The International Forum for Responsible Media Blog

Month: November 2019 (Page 1 of 4)

Case Law, Strasbourg: Pryanishnikov v. Russia: Refusal to grant a licence for the reproduction of erotic material violated Article 10 – Argyro Chatzinikolaou

In Pryanishnikov v Russia ([2019] ECHR 614), a case concerning the authorities’ refusal to grant the applicant a film reproduction license, the European Court of Human Rights found a violation of the right to freedom of expression, as the only reason advanced by the domestic courts for the refusal of the relevant license had been based on mere suspicions rather than findings of fact. Continue reading

Australia: A push to make social media companies liable in defamation is great for newspapers and lawyers, but not you – Michael Douglas

At his Wednesday 20 November 2019 address to the National Press Club, Attorney-General Christian Porter said the federal government is pursuing “immediate” defamation law reform. The announcement seemed a bit odd, as defamation is a subject for state and territory governments to legislate on. A NSW-led law reform process has been ongoing for years. Continue reading

UK election 2019: is Brexit dominating the media campaign? – David Deacon, David Smith and Dominic Wring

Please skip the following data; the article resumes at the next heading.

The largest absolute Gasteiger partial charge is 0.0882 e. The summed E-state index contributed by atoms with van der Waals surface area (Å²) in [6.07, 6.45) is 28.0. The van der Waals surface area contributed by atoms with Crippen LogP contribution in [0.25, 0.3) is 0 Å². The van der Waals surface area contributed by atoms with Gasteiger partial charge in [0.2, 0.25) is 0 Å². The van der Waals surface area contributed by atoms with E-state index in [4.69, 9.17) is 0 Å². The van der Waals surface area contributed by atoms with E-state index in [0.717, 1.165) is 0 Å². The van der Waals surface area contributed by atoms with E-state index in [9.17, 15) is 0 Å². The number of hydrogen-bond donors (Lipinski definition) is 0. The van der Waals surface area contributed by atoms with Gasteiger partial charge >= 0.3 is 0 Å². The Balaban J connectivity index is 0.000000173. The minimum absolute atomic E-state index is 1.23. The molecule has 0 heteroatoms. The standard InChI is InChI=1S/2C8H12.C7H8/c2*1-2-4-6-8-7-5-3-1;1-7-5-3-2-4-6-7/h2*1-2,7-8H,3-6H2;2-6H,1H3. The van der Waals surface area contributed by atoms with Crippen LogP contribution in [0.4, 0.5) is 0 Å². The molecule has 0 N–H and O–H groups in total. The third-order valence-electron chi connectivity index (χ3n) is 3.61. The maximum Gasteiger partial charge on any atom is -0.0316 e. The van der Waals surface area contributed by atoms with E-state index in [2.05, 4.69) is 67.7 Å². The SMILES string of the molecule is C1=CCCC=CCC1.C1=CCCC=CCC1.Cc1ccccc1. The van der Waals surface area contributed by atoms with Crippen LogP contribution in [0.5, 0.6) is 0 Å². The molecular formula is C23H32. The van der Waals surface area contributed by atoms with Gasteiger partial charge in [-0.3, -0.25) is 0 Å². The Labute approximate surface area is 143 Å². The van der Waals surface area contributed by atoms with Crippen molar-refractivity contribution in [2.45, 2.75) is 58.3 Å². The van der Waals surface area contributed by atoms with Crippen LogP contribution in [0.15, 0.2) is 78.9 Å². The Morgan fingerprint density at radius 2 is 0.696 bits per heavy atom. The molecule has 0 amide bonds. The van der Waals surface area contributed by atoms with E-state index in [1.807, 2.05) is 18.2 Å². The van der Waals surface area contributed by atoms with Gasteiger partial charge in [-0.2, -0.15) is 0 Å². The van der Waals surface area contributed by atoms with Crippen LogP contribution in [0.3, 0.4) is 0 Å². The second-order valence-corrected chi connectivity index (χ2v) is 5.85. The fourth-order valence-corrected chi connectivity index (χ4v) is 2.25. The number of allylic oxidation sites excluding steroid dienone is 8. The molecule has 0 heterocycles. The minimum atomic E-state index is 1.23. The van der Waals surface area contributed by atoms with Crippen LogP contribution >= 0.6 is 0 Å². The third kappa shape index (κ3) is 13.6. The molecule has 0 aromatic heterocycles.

Is the UK’s 2019 election a single-issue campaign centered on Brexit? Some newspapers clearly think so, with the Daily Mail and the Sun having already branded it the “Brexmas Election”. These declarations reflect a strong desire to see the Conservatives triumph and for Boris Johnson to enact his core promise to “Get Brexit Done”. Continue reading

Reporting the Family Courts: the President’s New Clothes – FC Reporting Watch

This week has seen reports in the legal press of a speech in which the President of the Family Division,  Sir Andrew McFarlane, set out an idea for a research project about news reports containing accounts of how family courts have handled domestic abuse claims. See for example : Press attacks on family courts should be assessed – McFarlane by Monidipa Fouzder in The Gazette. Here we ask : But could it work? Continue reading

Ireland: The Government’s plans for a digital safety commissioner proceed apace – Eoin O’Dell

In my earlier post on the demise of the UK’s current age-verification plans for online porn – and what that might mean for Ireland’s proposed Digital Safety Commissioner, I noted that long-standing Irish Government policy is to establish such a Commissioner, and that the current timetable is that it is intended to bring forward the necessary legislation before the end of the year. Continue reading

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